The oil is broken up by means of a specially designed spraying device and compressed air. A two-stage air-pump is attached to the engine, which maintains the air pressure at any desired point, usually 300 to 400 pounds. Storage tanks are supplied with the engine, and compressed air is used for starting, the start without cranking being certain when instructions are followed. The governor acts on the oil-pump and controls the amount of oil injected into the cylinder each working stroke. As the compression pressure remains practically constant under all loads, the economy, when running light, is much better than in the ordinary throttling gas engines.

One of the principal reasons for the success of this engine is the use of a “hot” combustion chamber. Inasmuch as no air is mixed with the fuel charge until the proper time for ignition has arrived, it is impossible for pre-ignition to take place. Hence there is no limit to the cylinder temperature or compression, so far as pre-ignition is concerned. This is an important feature of economy, as high working temperatures are possible—temperatures that are impossible in explosive charge engines. These, in fact, have to waste a large percentage of their heat in water-jackets designed to keep the cylinder walls below the igniting point of the charge. The Johnston engine is so constructed that during the injection and burning of the oil and the early part of the expansion stroke no water-jacketed surfaces are exposed to the charge. The whole interior of the combustion chamber is at such a high temperature that there is no tendency for tar or carbon to accumulate, and after a long run the interior of the combustion chamber will be found perfectly clean, more so, in fact, than if the engine had been run only a few minutes. In very short runs, the temperature does not rise high enough to burn the walls perfectly clean, but even on no load there is no accumulation of carbon.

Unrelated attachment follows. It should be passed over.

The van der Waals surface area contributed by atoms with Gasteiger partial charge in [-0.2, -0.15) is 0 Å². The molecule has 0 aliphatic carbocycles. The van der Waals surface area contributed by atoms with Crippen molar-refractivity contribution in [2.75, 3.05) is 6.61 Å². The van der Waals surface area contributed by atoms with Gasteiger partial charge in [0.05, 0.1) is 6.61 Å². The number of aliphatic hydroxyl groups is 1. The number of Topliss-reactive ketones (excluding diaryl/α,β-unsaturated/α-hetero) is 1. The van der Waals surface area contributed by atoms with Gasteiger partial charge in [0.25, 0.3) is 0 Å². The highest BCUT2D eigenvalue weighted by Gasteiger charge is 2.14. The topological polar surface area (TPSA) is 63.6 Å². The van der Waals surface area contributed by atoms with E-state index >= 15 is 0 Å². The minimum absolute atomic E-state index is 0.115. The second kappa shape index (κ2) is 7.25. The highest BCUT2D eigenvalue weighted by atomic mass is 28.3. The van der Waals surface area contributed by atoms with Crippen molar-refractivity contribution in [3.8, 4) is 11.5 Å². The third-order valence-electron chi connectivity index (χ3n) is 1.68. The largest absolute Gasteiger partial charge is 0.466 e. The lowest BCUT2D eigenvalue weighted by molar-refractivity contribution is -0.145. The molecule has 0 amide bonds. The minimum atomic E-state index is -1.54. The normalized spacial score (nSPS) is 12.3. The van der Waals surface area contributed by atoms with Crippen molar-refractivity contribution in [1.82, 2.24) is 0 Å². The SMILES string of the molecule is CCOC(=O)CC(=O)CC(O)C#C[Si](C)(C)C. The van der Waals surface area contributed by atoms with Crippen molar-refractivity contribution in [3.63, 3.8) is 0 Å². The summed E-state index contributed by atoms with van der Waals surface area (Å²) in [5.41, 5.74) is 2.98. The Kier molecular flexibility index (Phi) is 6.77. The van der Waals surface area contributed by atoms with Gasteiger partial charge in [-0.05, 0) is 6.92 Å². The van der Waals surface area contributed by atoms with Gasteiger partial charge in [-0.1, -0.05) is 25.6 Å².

The question which immediately springs up in the mind of the engineer when hot cylinders are mentioned, is: “What about the lubrication?” By referring to the section, Fig. 3, the method of providing hot surfaces for combustion chamber and cool surfaces for the piston and piston rings may be seen. The piston proper works in a water-jacketed cylinder in the usual way, but the piston is constructed with an extension which is 1/16 inch smaller in diameter than the bore of the cylinder, and hence never comes in contact with it. No matter how hot the piston extension may become, no harm can result, as there is no contact or fiction between the hot parts. The small ignition plate is the only part that deteriorates, this having to be renewed in from six to twelve months.

Samples of every obtainable oil have been tried in this engine, including many grades of crude oil, crude residues, coal oil, gasoline and benzene, without showing any signs of clogging with any grade fuel, No adjustments whatever are necessary in changing from one fuel to another. A 9 x 12-inch engine has supplied power for the factory of the company for over a year, using the cheapest grade of crude fuel oil, having an average specific gravity of 0.875 and a flash point 170 degrees F. The fuel consumption in small engines, say of 15 H. P., is 34 gallon of any kind of oil per 10 horsepower hours, at normal load.

This engine is the invention of H. Addison Johnston, and is built by the Johnston Oil Engine Co., Ltd., Toronto, Canada.